Author Topic: Operation Rod of Iron: AU fic  (Read 3990 times)

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Offline Nictionary

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Re: Operation Rod of Iron: AU fic
« Reply #15 on: May 23, 2017, 03:19:48 AM »
“Yes,” agreed Mikhail. 
   No one spoke after that.  Artyem drove at a moderate speed for the next twenty minutes or so before pulling into what looked like a stonemason’s yard, somewhere on the southern edge of the city.  Mikhail could feel himself getting anxious again as the Fiat pulled to a stop.  He and Natalia had slid fresh clips into their Brownings in the green Mercedes.  Lazar, Nikita and Artyem were armed, too.  Still, they were now all entering the most vulnerable phase of the mission, completely in the hands of others of whom they knew nothing except that they were not their own people.
   The Fiat drove away, leaving them standing on the soft, sandy soil, in front of some low sheds filled with half-finished tombstones. A little distance away, on the open ground, two small Packards were parked, perpendicular to each other. The driver in the second Packard was smoking.  Mikhail could see the glow of his cigarette in the dark.
   Instinctively they fanned out as they approached the two cars. As Mikhail walked slowly, about 5 arshins from Lazar, the idea that flashed through his mind was that the concept of “zero risk” was really a bad joke. Certainly as it applied to them, at this moment.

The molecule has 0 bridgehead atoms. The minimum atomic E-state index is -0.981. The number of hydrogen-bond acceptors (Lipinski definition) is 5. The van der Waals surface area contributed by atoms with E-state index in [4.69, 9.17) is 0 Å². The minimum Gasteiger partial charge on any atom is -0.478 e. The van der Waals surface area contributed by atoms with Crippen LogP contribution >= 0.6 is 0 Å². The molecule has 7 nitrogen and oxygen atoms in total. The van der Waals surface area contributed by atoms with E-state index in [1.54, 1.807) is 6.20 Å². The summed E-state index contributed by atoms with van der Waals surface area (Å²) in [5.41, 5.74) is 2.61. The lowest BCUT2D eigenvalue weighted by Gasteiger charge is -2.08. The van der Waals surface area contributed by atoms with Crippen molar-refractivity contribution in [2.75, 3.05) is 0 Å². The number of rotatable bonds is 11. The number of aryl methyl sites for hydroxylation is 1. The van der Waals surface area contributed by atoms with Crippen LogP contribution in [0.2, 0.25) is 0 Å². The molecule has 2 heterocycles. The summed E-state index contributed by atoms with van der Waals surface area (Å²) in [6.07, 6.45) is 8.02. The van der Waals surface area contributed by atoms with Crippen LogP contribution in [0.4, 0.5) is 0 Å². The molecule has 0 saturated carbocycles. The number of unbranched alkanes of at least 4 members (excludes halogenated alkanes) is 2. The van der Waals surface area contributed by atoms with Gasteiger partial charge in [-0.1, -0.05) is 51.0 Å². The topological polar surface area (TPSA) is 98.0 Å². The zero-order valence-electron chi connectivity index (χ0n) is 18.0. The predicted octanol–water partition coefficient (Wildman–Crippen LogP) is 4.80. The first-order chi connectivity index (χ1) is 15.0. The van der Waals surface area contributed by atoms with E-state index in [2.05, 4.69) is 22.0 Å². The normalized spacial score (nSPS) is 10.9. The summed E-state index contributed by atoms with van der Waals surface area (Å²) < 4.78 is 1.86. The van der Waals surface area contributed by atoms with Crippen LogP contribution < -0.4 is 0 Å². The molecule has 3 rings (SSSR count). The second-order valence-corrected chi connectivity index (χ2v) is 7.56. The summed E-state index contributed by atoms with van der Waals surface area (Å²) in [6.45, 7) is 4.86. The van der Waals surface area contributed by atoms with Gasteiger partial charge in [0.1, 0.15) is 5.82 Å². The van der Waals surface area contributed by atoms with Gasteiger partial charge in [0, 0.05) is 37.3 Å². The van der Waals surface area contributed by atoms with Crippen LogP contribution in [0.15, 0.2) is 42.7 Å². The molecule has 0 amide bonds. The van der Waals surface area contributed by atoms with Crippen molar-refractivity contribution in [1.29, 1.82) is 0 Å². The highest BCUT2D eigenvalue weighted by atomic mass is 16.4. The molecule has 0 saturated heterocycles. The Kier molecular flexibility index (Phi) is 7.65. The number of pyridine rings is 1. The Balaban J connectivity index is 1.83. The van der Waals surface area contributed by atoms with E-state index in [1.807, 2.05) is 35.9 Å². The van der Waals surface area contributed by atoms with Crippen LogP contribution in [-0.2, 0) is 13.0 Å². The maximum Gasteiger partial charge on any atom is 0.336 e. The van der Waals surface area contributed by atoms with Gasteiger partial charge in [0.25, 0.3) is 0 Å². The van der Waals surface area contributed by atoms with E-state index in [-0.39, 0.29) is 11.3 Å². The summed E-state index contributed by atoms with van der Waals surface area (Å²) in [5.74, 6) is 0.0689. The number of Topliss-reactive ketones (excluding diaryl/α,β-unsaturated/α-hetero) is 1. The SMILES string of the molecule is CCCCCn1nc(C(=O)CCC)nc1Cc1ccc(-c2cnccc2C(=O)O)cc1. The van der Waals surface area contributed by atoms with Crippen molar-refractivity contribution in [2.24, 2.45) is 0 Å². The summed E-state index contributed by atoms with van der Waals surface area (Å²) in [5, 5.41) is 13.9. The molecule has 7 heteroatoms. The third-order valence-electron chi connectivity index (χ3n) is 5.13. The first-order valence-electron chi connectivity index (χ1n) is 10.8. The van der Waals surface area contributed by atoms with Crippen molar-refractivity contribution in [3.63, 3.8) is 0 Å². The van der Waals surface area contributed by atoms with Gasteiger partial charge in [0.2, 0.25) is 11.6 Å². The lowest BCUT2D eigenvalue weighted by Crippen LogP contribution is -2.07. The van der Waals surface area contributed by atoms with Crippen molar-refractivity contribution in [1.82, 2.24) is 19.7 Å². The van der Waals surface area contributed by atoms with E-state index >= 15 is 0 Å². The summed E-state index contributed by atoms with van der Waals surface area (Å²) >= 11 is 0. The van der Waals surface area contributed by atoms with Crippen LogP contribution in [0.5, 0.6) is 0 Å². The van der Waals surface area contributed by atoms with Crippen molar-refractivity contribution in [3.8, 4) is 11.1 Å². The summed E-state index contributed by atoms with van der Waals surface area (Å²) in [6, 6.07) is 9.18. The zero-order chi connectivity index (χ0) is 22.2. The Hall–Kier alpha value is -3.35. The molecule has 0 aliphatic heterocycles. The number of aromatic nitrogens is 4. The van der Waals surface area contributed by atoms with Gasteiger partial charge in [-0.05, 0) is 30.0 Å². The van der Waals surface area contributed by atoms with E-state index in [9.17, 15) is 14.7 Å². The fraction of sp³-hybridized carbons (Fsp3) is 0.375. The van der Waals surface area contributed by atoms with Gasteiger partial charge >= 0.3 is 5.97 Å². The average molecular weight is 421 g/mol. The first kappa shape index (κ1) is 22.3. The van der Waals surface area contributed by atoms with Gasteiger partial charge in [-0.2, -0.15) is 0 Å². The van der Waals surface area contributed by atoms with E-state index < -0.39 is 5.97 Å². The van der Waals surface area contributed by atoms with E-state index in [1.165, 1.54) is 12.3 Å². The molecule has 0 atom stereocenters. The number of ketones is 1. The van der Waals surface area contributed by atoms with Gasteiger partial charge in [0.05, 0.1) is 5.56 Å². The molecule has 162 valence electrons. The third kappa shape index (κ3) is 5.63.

On the other hand, they had done the first job.
   The engines of the little Packards came to life.  Nikita and Natalia were already getting into the first one. The driver of the second was stubbing out his cigarette and opening the door for Mikhail and Lazar.  Whatever might yet happen would not be at this spot or at this time.
   Outside the city limits, the two cars turned south in the direction of Voronezh.  Mikhail could see that they weren’t taking the main highway, but a smaller secondary road.  He caught a glimpse of a sign. They were headed toward the small town of Michnevo.

   Minutes later, Adrian Bylinkin, his staff officers, and Miroshnichenko, who had made the dangerous journey behind enemy lines to personally oversee the mission, received word from Yuryev.  The signal released the tension in the air. Officers went from pensive waiting to quick action, gathering papers and packing bags.  Within four hours, all the Intelligence Department officers and combatants, from Miroshnichenko to the most junior member of the O squad, had left Moscow by train and automobile.

   Several hours later, 13 of the 16 team members were sitting around a table in a safe house in Michnevo.  The gramophone was playing Tchaikovsky.  Lazar, Nikita, Mikhail and Natalia were drinking vodka, a little sloshed.  Nikita was drinking happily; Natalia was drunker and more glum.  Mikhail was tense, watching the door, waiting for something.
   Yuryev, Andrei and Samuil walked in, looking very tired.  This was what Mikhail was waiting for.  Andrei sat next to Mikhail.  The others watched.